The most common use of chlorine in water treatment is to disinfect water. As a disinfectant, it has drawbacks, but it also has advantages. Other methods of disinfection such as ultraviolet and ozonation are effective disinfectants but they do not provide a residual to prevent pathogen regrowth as chlorination does. When treatment plants are distant from the point of use, chlorination is the best way to provide safe water to the end user. Municipal water providers usually rely on measurements of “chlorine residual”—the amount of chlorine remaining in the water after it reaches its destination—as proof of safety. Residual requirements vary, but typical residual goal would be for 0.2 to 1 mg/L.
In addition to disinfection, chlorine can be effectively used to oxidize iron, manganese and hydrogen sulfide to facilitate their removal, to reduce colour in water, and to aid in such treatment processes as sedimentation and filtration.
Chlorine and pH
In general terms, the lower the pH of the water, the more effective chlorine is as a disinfectant. Again, speaking generally, a reason for dosing effectively is that chlorination raises the pH of water, so overdosing often raises the pH to levels where chlorine does not work effectively as a disinfectant. More is not always more powerful.
Types of Chlorine Used in Water Treatment
“Pure chlorine” is seldom used for water treatment.
The pure chemical element has the physical form of a diatomic green gas. The name chlorine is derived from chloros, meaning green, referring to the color of the gas. Chlorine gas is two- and one-half times as heavy as air, has an intensely disagreeable suffocating odor, and is exceedingly poisonous. In its liquid and solid form, it is a powerful oxidizing, bleaching, and disinfecting agent.
This element is a part of the halogen series forming salts. It is extracted from chlorides through oxidation and electrolysis.
Calcium hypochlorite is an inorganic compound with formula Ca(ClO). It is the main active ingredient of commercial products called bleaching powder, chlorine powder, or chlorinated lime, used for water treatment and as a bleaching agent. This compound is relatively stable and has greater available chlorine than sodium hypochlorite (liquid bleach).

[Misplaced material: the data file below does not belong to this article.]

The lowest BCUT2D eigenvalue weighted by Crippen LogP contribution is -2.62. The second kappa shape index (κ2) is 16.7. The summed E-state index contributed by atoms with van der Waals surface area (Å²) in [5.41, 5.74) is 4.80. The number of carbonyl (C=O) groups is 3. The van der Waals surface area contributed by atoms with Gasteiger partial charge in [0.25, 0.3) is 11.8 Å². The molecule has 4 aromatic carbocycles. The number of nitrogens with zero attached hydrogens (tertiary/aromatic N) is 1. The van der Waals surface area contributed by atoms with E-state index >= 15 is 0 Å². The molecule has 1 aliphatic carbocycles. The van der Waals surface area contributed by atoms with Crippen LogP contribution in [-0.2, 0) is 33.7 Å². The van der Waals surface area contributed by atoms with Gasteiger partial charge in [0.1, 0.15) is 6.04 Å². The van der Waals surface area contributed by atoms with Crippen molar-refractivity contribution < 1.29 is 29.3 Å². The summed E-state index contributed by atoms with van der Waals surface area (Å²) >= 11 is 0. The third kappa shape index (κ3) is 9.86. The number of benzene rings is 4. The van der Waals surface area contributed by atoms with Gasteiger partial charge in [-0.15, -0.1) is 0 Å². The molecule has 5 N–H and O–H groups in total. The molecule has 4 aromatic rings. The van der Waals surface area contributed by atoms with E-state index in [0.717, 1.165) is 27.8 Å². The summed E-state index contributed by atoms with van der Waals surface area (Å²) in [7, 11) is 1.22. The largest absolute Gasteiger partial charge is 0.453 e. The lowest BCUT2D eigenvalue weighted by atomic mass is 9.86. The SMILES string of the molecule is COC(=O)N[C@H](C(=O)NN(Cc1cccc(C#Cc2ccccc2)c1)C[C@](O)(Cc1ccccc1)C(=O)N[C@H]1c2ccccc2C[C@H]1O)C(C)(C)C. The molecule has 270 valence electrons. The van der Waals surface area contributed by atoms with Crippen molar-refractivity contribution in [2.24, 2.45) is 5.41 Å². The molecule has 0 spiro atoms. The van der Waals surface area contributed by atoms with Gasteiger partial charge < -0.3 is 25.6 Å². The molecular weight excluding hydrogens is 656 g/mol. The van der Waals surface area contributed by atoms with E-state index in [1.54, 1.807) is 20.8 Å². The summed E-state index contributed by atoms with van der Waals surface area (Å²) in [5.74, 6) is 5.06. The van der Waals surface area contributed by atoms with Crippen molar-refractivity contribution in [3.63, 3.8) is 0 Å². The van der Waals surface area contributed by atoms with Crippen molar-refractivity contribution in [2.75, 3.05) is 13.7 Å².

Calcium hypochlorite is a general oxidizing agent and therefore finds some use in organic chemistry. For instance, the compound is used to cleave glycols, α-hydroxy carboxylic acids and keto acids to yield fragmented aldehydes or carboxylic acids. Calcium hypochlorite can also be used in the haloform reaction to manufacture chloroform.
Sodium hypochlorite is most often encountered as a pale greenish-yellow dilute solution commonly known as liquid bleach or simply bleach, a household chemical widely used (since the 18th century) as a disinfectant or a bleaching agent. The compound in solution is unstable and easily decomposes, liberating chlorine, which is the active principle of such products. Indeed, sodium hypochlorite is the oldest and still most important chlorine-based bleach.
Sodium hypochlorite solutions have been used to treat dilute cyanide waste water, such as electroplating wastes. In batch treatment operations, sodium hypochlorite has been used to treat more concentrated cyanide wastes, such as silver cyanide plating solutions. Toxic cyanide is oxidized to cyanate (OCN−) that is not toxic, idealized as follows:
CN− + OCl− → OCN− + Cl−
Sodium hypochlorite is commonly used as a biocide in industrial applications to control slime and bacteria formation in water systems used at power plants, pulp and paper mills, etc., in solutions typically of 10–15% by weight.